Novel phases and phase transitions in condensed matter

Nové fázy a fázové prechody v kondenzovaných látkach

Project APVV-15-0496 July 2016 - December 2019

Dept. Experimental Physics, Faculty of Mathematics, Physics and Informatics, Comenius University in Bratislava

Roman Martoňák (PI) Richard Hlubina Peter Markoš Oto Kohulák

PhD Students
Lukáš Kopnický Dominika Melicherová Ondrej Toth Marian Rynik Dušan Kavický

Former members
Dušan Plašienka František Herman

  1. D. Melicherová, O. Kohulák, D. Plašienka and R. Martoňák: Structural evolution of amorphous polymeric nitrogen from ab initio molecular dynamics simulations and evolutionary search
    Physical Review Materials 2, 103601 (2018), arXiv:1804.09072.
  2. J. Hašík, E. Tosatti and R. Martoňák: Quantum and classical ripples in graphene
    Physical Review B 97, 140301(R) (2018), arXiv:1712.08089.
  3. Yu Wang,Shu-Qing Jiang, Alexander F. Goncharov, Federico A. Gorelli, Xiao-Jia Chen, Dušan Plašienka, Roman Martoňák, Erio Tosatti, and Mario Santoro: Synthesis and Raman spectroscopy of a layered SiS2 phase at high pressures
    The Journal of Chemical physics 148, 014503 (2018).
  4. B. Rabatin and R. Hlubina: Superconductivity in systems exhibiting the Altshuler-Aronov anomaly
    Physical Review B 98, 184519 (2018).
  5. F. Herman and R. Hlubina: Thermodynamic properties of Dynes superconductors
    Physical Review B 97, 014517 (2018), arXiv:1710.03465.
  6. P. Markoš and V. Kuzmiak: Resonant scattering from a two-dimensional honeycomb PT dipole structure
    Physical Review A 97, 053807 (2018), arXiv:1804.09487.
  7. P. Markoš and K. Muttalib: Universality of phonon transport in nanowires dominated by surface roughness
    Physical Review B 97, 085423 (2018), arXiv:1802.03281.

  1. D. Plašienka, R. Martoňák and M. C. Newton: Ab initio molecular dynamics study of the structural and electronic transition in VO2
    Physical Review B 96, 054111 (2017), arXiv:1704.04917.
  2. R. Martoňák, Davide Ceresoli, Tomoko Kagayama, Yusuke Matsuda, Yuh Yamada, and Erio Tosatti: High-pressure phase diagram, structural transitions, and persistent nonmetallicity of BaBiO3: Theory and experiment
    Physical Review Materials 1, 023601 (2017), arXiv:1704.04098.
  3. O. Kohulák and R. Martoňák: New high-pressure phases of MOSe2 and MOTe2
    Physical Review B 95, 054105 (2017), DOI: 10.1103/PhysRevB.95.054105, arXiv:1611.07757.
  4. F. Herman and R. Hlubina: Electromagnetic properties of impure superconductors with pair-breaking processes
    Physical Review B 96, 014509 (2017), arXiv:1705.04674.
  5. F. Herman and R. Hlubina: Consistent two-lifetime model for spectral functions of superconductors,
    Physical Review B 95, 094514 (2017), arXiv:1701.04430.
  6. K. Staliunas, P. Markoš and V. Kuzmiak: Scattering properties of a PT dipole
    Physical Review A 96, 043852 (2017), arXiv:1710.09092.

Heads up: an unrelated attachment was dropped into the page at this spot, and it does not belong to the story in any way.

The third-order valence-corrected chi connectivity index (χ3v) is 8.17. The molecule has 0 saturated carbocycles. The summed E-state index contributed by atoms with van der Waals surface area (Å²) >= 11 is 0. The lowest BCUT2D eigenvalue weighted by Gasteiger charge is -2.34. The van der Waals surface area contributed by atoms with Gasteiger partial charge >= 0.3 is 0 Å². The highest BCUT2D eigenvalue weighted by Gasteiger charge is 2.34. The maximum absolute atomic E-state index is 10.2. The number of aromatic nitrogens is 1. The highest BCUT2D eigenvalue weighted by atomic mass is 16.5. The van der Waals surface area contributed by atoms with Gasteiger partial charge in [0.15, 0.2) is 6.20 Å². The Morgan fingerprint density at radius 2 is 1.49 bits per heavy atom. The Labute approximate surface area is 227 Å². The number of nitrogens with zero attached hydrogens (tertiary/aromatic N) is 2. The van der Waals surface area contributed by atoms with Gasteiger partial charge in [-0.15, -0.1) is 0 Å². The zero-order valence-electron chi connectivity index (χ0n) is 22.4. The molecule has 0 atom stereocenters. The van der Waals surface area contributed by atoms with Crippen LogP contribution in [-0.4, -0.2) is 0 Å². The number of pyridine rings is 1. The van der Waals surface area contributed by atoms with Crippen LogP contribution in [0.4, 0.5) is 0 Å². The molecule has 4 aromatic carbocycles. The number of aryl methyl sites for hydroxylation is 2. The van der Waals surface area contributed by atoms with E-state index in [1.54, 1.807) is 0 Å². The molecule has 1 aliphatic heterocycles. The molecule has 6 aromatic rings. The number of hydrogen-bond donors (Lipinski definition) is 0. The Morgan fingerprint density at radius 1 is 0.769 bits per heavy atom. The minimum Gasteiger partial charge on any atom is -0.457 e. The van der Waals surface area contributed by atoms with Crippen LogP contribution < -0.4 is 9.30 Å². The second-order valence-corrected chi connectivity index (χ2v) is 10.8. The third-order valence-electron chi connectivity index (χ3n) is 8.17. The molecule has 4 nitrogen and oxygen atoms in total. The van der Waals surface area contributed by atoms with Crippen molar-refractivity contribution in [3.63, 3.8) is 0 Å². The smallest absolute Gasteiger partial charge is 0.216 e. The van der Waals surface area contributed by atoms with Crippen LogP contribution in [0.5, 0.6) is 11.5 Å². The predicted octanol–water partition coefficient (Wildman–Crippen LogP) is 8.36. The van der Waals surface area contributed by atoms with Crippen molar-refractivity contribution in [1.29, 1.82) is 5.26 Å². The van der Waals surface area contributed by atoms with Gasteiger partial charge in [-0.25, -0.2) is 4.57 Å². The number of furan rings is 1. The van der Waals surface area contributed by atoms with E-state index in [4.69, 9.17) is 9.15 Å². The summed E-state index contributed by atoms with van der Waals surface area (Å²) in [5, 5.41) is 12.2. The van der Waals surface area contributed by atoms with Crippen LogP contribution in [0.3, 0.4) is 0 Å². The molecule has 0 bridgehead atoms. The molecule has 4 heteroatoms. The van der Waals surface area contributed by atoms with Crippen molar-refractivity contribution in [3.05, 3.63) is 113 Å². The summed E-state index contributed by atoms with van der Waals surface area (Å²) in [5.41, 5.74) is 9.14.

1. D. Plašienka, R. Martoňák and E. Tosatti: Creating new layered structures at high pressures: SiS2
    Scientific Reports 6, 37694; doi: 10.1038/srep37694 (2016).

Central problem of condensed matter physics is a theoretical and experimental study of new phases observed in materials, which determine their physical properties. Theoretical description of phases is based on the hypothesis of universality of their properties and transitions from one phase into another: different materials have similar physical properties if they are in the same physical phase. Textbook examples are paramagnetic and ferromagnetic phases and the universal phase transition from one phase to another.

Experimental and technological progress in last decades opens the possibility to prepare new physical phases of matter, normally not present in Nature. One way for experimental search of new phases is to expose material to extreme conditions (high pressure, high magnetic field, high or very low temperature etc). Another possibility is direct synthesis of new structures in laboratory (layered 2D structures, new crystals or amorphous materials with non-standard bonding patterns, compounds with special composition such as high-temperature superconductors, and many others). Very recent example of remarkable progress in this field is the observation of superconductivity at record temperature of 203 K in hydrogen-rich system H 3 S at pressure beyond 100 GPa.

The existence of new physical phase could imply new interesting physical properties of a given material. The search for new phases and detailed analysis of their properties is therefore interesting both for experimental and applied research. Besides this application potential, searching for new phases and description of their physical properties is an extremely challenging theoretical problem which often leads to principal new understanding of various aspects of condensed matter physics. As an example of novel concepts let us mention quasicrystals or several recently discovered novel electronic phases, such as topological insulators or spin liquids.

In this Project we plan to investigate, both analytically and numerically, some phases found recently in condensed matter as well as predict new ones. We focus on problems which correspond to long-time expertise of the team members and divide the project into three aims:

A. Structural phase transitions and search for new phases
B. Pseudogap in high-temperature superconductors
C. Metal-insulator transition in disordered electron systems

An important part of our work consists also of development and generalization of algorithms employed in numerical simulations. In particular, in part A (especially within the aim A1) we plan to improve existing techniques and develop new approaches for dynamical simulations of structural transformations in solids. Within the aim C, programs for simulation of the diffusion of a quantum particle in a random potential and for the analysis of electron transport in various non-standard two- dimensional structures will be developed.